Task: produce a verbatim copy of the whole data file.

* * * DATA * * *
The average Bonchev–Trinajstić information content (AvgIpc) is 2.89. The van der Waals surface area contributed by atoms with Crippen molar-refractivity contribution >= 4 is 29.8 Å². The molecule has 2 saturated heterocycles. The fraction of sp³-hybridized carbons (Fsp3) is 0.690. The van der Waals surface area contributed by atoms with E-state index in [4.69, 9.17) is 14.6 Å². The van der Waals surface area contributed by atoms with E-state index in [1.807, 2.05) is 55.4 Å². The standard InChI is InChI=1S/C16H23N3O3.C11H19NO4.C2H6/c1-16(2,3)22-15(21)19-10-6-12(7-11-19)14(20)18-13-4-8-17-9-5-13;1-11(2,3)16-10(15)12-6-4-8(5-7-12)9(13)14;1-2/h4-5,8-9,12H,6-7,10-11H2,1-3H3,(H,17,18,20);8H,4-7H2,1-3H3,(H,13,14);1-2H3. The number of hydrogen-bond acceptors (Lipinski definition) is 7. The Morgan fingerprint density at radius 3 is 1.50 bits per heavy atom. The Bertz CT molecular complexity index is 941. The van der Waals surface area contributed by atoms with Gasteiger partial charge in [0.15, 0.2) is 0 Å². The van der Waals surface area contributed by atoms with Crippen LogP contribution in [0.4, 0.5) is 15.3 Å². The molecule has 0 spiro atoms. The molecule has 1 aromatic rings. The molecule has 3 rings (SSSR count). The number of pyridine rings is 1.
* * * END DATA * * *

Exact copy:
The average Bonchev–Trinajstić information content (AvgIpc) is 2.89. The van der Waals surface area contributed by atoms with Crippen molar-refractivity contribution >= 4 is 29.8 Å². The molecule has 2 saturated heterocycles. The fraction of sp³-hybridized carbons (Fsp3) is 0.690. The van der Waals surface area contributed by atoms with E-state index in [4.69, 9.17) is 14.6 Å². The van der Waals surface area contributed by atoms with E-state index in [1.807, 2.05) is 55.4 Å². The standard InChI is InChI=1S/C16H23N3O3.C11H19NO4.C2H6/c1-16(2,3)22-15(21)19-10-6-12(7-11-19)14(20)18-13-4-8-17-9-5-13;1-11(2,3)16-10(15)12-6-4-8(5-7-12)9(13)14;1-2/h4-5,8-9,12H,6-7,10-11H2,1-3H3,(H,17,18,20);8H,4-7H2,1-3H3,(H,13,14);1-2H3. The number of hydrogen-bond acceptors (Lipinski definition) is 7. The Morgan fingerprint density at radius 3 is 1.50 bits per heavy atom. The Bertz CT molecular complexity index is 941. The van der Waals surface area contributed by atoms with Gasteiger partial charge in [0.15, 0.2) is 0 Å². The van der Waals surface area contributed by atoms with Crippen LogP contribution in [0.4, 0.5) is 15.3 Å². The molecule has 0 spiro atoms. The molecule has 1 aromatic rings. The molecule has 3 rings (SSSR count). The number of pyridine rings is 1.